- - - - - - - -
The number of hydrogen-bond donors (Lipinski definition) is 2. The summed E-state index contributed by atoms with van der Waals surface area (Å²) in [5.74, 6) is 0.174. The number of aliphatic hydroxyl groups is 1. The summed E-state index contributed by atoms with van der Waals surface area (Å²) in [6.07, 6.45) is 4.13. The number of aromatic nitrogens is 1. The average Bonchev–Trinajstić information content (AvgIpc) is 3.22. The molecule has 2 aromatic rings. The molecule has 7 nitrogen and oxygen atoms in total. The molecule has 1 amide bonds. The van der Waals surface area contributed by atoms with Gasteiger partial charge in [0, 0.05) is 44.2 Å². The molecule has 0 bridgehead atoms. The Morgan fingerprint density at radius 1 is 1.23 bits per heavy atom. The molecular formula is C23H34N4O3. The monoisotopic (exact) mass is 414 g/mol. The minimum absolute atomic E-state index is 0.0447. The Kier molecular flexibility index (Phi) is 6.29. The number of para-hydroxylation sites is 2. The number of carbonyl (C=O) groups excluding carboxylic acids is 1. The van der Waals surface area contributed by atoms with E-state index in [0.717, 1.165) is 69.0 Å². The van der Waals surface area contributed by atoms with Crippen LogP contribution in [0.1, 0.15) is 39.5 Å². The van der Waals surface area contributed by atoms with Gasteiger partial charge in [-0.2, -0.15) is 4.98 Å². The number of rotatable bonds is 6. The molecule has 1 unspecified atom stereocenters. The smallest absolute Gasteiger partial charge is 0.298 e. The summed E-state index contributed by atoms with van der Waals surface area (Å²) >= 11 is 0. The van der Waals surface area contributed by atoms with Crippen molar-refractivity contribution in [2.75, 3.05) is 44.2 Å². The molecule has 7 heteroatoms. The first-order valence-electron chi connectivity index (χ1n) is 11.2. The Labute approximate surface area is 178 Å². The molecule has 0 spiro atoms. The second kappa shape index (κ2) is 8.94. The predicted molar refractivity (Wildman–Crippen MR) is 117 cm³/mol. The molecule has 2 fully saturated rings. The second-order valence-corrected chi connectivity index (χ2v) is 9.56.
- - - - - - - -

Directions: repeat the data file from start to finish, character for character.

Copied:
The number of hydrogen-bond donors (Lipinski definition) is 2. The summed E-state index contributed by atoms with van der Waals surface area (Å²) in [5.74, 6) is 0.174. The number of aliphatic hydroxyl groups is 1. The summed E-state index contributed by atoms with van der Waals surface area (Å²) in [6.07, 6.45) is 4.13. The number of aromatic nitrogens is 1. The average Bonchev–Trinajstić information content (AvgIpc) is 3.22. The molecule has 2 aromatic rings. The molecule has 7 nitrogen and oxygen atoms in total. The molecule has 1 amide bonds. The van der Waals surface area contributed by atoms with Gasteiger partial charge in [0, 0.05) is 44.2 Å². The molecule has 0 bridgehead atoms. The Morgan fingerprint density at radius 1 is 1.23 bits per heavy atom. The molecular formula is C23H34N4O3. The monoisotopic (exact) mass is 414 g/mol. The minimum absolute atomic E-state index is 0.0447. The Kier molecular flexibility index (Phi) is 6.29. The number of para-hydroxylation sites is 2. The number of carbonyl (C=O) groups excluding carboxylic acids is 1. The van der Waals surface area contributed by atoms with E-state index in [0.717, 1.165) is 69.0 Å². The van der Waals surface area contributed by atoms with Crippen LogP contribution in [0.1, 0.15) is 39.5 Å². The van der Waals surface area contributed by atoms with Gasteiger partial charge in [-0.2, -0.15) is 4.98 Å². The number of rotatable bonds is 6. The molecule has 1 unspecified atom stereocenters. The smallest absolute Gasteiger partial charge is 0.298 e. The summed E-state index contributed by atoms with van der Waals surface area (Å²) >= 11 is 0. The van der Waals surface area contributed by atoms with Crippen molar-refractivity contribution in [2.75, 3.05) is 44.2 Å². The molecule has 7 heteroatoms. The first-order valence-electron chi connectivity index (χ1n) is 11.2. The Labute approximate surface area is 178 Å². The molecule has 0 spiro atoms. The second kappa shape index (κ2) is 8.94. The predicted molar refractivity (Wildman–Crippen MR) is 117 cm³/mol. The molecule has 2 fully saturated rings. The second-order valence-corrected chi connectivity index (χ2v) is 9.56.